I stared up at the rolling gray clouds, feeling the cool wind caress my face like a gentle hand. The smell of dirt mingled with grass wafted to my nose on the breeze. I closed my eyes to relish the peaceful moment. My dress was getting damp from laying so long, beginning to seep into my bones and chill me. I never minded the cold or the rain. It was one of the few things I could still feel.
I felt a rain drop on my cheek and knew an onslaught would follow. Rain was constant here, but it made everything lush and verdant. I grudgingly pushed myself up, brushing off my skirts. Night was falling; the safety that daylight provided was slowly easing away. I checked the knife in my boot, making sure it was secure. The other, more obvious dagger at my hip stood as a visual warning to any passerby that sought to harm me. I had nothing they could steal, except my body or whatever food I’d managed to hunt or scrounge.
After father left for the war three years ago, things were different—harder. My brothers and I never heard from him after he left. I remember standing on the docks, waving in farewell as a flood of numbness washed over me that never again left. It had crept into my heart and made itself at home. I was thankful for it, for without it I wouldn’t be able to handle my responsibilities.
I trudged along the muddy road as the pace of the rain escalated. Home was soon within view, a quaint little cottage made of stone and wood, surrounded by a large garden and a weeping willow. Off to the right was a small barn that housed our horse and few goats. James, my eldest brother, was bringing in a bucket of water from the creek. We were lucky to still live here. With no mother or father, places like this on the outskirts of the kingdom were usually raided. Thankfully my brothers were strong enough to defend it with the help of the neighboring farms, who kept a watchful eye on us.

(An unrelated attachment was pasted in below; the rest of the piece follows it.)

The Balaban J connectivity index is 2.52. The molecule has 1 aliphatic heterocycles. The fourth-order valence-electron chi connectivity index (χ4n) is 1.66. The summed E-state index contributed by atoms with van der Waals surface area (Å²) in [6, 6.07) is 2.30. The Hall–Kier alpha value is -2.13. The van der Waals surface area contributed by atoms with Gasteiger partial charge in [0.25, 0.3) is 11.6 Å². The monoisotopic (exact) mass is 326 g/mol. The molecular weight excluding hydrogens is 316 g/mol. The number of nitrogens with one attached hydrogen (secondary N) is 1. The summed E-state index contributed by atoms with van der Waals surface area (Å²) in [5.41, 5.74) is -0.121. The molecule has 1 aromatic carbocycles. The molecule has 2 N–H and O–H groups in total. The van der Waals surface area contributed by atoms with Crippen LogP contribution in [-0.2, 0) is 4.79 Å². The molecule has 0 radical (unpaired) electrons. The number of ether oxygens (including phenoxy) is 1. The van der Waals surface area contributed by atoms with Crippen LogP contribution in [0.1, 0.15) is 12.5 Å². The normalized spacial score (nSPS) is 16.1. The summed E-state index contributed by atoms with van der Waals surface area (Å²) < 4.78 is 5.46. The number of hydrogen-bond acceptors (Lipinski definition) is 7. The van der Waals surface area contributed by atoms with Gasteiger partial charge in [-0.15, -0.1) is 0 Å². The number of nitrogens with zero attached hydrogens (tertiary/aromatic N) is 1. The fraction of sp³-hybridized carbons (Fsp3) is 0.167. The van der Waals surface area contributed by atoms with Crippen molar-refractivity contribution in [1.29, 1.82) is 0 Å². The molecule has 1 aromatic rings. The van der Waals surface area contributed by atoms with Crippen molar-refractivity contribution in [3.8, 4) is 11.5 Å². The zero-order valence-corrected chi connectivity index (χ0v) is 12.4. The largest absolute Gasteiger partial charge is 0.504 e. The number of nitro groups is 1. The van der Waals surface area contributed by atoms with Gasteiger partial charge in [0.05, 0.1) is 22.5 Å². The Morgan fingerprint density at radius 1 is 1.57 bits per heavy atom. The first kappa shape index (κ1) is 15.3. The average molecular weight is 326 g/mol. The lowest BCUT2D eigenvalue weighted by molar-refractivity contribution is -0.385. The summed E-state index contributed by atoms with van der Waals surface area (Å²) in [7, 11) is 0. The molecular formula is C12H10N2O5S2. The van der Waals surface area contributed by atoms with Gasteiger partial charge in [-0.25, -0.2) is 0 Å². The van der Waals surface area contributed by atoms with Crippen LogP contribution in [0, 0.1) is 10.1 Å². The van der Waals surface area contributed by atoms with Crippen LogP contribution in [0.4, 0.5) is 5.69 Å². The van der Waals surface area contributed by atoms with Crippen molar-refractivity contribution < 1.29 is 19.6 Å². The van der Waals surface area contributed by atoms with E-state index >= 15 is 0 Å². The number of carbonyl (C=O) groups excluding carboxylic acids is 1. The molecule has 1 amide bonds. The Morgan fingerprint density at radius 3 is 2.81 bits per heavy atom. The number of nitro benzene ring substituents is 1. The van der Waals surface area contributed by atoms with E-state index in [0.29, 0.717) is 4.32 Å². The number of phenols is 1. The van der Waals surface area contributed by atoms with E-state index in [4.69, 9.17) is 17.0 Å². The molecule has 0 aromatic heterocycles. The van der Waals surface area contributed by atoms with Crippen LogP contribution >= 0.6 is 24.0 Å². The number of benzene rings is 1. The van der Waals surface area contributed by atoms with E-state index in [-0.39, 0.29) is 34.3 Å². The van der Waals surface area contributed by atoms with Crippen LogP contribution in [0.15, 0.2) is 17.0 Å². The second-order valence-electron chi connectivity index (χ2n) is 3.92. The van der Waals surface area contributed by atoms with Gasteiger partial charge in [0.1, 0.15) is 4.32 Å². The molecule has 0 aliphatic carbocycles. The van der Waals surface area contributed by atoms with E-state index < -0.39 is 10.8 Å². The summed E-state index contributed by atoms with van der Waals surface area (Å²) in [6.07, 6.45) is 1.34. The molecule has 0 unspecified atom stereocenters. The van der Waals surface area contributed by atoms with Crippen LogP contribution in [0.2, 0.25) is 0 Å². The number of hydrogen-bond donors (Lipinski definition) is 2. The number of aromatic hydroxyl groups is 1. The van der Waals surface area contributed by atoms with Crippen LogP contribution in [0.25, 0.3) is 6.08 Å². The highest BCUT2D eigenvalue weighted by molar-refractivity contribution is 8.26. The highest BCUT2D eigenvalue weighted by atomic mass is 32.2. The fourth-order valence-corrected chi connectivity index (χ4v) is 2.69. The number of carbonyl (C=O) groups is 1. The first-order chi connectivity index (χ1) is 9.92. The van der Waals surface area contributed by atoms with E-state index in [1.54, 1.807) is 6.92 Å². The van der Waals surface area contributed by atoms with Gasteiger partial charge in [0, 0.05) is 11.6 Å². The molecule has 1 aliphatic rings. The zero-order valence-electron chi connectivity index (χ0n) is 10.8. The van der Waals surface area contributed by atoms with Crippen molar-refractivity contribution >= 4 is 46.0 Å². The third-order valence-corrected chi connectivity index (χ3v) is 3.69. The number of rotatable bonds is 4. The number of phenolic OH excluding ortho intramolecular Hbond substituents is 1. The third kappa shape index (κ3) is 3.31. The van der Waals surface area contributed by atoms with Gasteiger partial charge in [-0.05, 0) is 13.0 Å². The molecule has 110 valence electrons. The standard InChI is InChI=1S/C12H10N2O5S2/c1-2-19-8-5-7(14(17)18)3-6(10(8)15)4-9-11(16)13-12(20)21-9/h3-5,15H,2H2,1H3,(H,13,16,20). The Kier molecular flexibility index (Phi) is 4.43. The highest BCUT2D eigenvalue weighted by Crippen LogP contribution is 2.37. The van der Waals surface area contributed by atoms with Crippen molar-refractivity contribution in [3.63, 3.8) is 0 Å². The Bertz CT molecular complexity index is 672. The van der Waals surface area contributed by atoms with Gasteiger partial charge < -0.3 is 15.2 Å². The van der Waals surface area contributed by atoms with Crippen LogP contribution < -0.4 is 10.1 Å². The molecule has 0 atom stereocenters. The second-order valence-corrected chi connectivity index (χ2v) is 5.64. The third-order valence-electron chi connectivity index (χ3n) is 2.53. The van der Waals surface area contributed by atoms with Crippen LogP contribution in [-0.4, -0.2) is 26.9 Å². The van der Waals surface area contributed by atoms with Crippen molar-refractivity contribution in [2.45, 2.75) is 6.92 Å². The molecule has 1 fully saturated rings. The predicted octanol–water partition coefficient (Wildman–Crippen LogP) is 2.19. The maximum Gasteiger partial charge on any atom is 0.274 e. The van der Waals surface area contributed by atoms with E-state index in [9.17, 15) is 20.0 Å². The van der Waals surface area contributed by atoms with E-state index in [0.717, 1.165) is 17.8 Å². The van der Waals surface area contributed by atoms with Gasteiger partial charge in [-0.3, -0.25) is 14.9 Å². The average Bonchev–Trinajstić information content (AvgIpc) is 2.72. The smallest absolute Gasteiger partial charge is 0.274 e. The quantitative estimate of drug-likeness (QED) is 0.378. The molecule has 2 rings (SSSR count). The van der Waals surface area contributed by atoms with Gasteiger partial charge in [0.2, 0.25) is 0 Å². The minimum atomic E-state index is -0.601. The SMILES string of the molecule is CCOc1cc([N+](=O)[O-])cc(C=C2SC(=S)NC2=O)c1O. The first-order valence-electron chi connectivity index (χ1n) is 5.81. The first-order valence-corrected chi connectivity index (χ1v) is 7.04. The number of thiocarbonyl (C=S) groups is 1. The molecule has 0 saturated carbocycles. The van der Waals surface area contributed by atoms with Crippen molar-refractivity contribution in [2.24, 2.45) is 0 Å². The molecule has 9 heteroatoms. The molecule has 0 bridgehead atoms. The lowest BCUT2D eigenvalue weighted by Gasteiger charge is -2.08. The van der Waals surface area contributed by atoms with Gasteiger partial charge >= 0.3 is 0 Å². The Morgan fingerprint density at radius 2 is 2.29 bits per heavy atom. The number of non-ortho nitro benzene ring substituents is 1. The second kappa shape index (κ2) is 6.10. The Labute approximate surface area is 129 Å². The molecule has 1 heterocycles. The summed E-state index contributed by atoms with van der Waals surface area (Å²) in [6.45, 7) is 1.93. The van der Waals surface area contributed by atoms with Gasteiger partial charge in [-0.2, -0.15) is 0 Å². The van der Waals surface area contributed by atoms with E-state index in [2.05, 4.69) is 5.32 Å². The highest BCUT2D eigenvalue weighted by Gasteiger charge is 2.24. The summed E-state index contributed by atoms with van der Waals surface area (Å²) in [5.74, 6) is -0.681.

James saw me and waved in greeting before ducking inside. Malcolm was likely still in town, seeing as he hated being anywhere that reminded him of father. I tried not to begrudge him much for that; everyone handled their emotions differently. Thankfully, I had none left.
As I passed the willow, I glanced over to the roughly etched headstone, wet with rainwater. I didn’t remember much of my mother, and no one ever talked of her. All I knew was that she had fallen ill and in turn become insane. After trying to burn down our cottage, she pitched herself off one of the many cliffs surrounding the kingdom and into the sea. It was extremely lucky they found her body. Father refused to talk of her.
“What’s for dinner, Kate?” James’ deep voice boomed from the back room. This was almost a joke now.
“Same as everyday.” I didn’t hate the fact that we were poor. Again, it was something I was numb to. I just couldn’t stand the pitiful looks the people in town always gave us. I’d perfected a stony glare for the godly priests who only gave us sympathetic glances instead of food. Not that I’d accept it.